Quote of the week – ‘we shall not be moved’ – great song “Stand Up” by the flobots!

A great song…powerful lyrics, that we all need to listen to… couldn’t have written it better myself!
here are some of the lyrics:

“stand up-we shall not be moved
except by a child with no socks and shoes
if you’ve got more to give, then you’ve got to prove,
put your hands up and i’ll copy you”

“…under god, but we kill like the son of Sam,
but if you feel like i feel about the Son of Man,
we will overcome!”

“… we shall not be moved,
except by a child with no socks and shoes,
except by a woman dying from a loss of food
except by a freedom fighter dying on a cross for you
We shall not be moved
Except by a system thats rotten through
Neglecting the victims and ordering the cops to shoot
High treason now we need to prosecute”

And whoever made the video to the song, did a great job! check out the video!

Quote of the Day

“Conservative religious people involved in kingdom-of-the-world thinking often believe that their enemies are the liberals, the gay activists, the ACLU, the pro-choice advocates, the evolutionists, and so on.  On the opposite side, liberal religious people often think that their enemies are the fundamentalists, the gay bashers, the Christian Coalition, the antiabortionists, and so on.  Demonizing one’s enemies is part of the tit-for-tat game of Babylon, for only by doing so can we justify our animosity, if not violence, toward them.  What we have here are two different religious versions of the kingdom of the world going at each other.  If we were thinking along the lines of the kingdom of God, however, we would realize that none of the people mentioned in the above lists are people whom kingdom-of-God citizens are called to fight against.  They are, rather, people whom kingdom-of-God citizens are called to fight for.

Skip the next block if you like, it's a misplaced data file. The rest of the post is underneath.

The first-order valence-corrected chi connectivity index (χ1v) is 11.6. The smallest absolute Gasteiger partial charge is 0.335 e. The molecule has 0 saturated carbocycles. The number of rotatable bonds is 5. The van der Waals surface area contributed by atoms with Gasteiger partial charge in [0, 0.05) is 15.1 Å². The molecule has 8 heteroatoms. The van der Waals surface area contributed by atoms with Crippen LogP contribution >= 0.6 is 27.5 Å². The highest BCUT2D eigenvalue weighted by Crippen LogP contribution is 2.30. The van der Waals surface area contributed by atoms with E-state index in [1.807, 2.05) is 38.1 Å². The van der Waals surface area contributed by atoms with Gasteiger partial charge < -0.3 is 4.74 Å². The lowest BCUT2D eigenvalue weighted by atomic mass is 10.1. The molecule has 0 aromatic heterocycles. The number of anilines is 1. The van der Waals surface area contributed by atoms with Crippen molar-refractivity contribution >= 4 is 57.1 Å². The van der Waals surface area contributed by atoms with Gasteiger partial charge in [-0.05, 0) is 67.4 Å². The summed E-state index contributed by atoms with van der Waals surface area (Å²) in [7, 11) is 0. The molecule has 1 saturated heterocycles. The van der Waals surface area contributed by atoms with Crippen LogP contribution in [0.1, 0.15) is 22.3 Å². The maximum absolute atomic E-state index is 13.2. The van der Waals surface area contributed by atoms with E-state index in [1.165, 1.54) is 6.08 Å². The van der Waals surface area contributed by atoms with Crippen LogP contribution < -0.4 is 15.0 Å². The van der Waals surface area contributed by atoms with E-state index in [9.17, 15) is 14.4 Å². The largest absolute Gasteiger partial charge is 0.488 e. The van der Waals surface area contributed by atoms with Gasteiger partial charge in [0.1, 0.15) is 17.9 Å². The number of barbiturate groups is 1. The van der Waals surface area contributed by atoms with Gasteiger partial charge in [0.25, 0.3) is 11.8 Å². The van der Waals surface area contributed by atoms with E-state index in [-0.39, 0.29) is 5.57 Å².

Our battle is “not against flesh and blood,”  whether they are right wing or left wing, gay or straight, pro-choice or pro-life, liberal or conservative, democratic or communist, American or Iraqi.  Our battle is against the ‘cosmic powers’ that hold these people, and all people, in bondage.  Whatever our own opinions about how the kingdom of the world should run, whatever political or ethical views we may happen to embrace, our one task as kingdom-of-God disciples is to fight for people, and the way we do it is by doing exactly what Jesus did.  He defeated the cosmic powers of darkness by living a countercultural life characterized by outrageous love and by laying down his life for his enemies.  So too, we contribute to the demise of the “power over” principalities that hold people in bondage when we refrain from judgment of others and rather extend grace to them, when we let go of anger toward others and instead “come under” them in loving service.”    

–Gregory A. Boyd, The Myth of a Christian Nation

what kind of christian are we talking about?

My friend Eugene Cho just posted on his blog about the idea of a Christian president and whether its significant or not for our president to be a Christian.  it is a good blog and i will link it here, for you to check out… as he also references another blog article which is a good read as well.  But while here i wanted to comment on this particular issue.

First of all, there is not really a presidential candidate that i know of in my history that has not been ‘a christian’, so that almost makes it a moot point.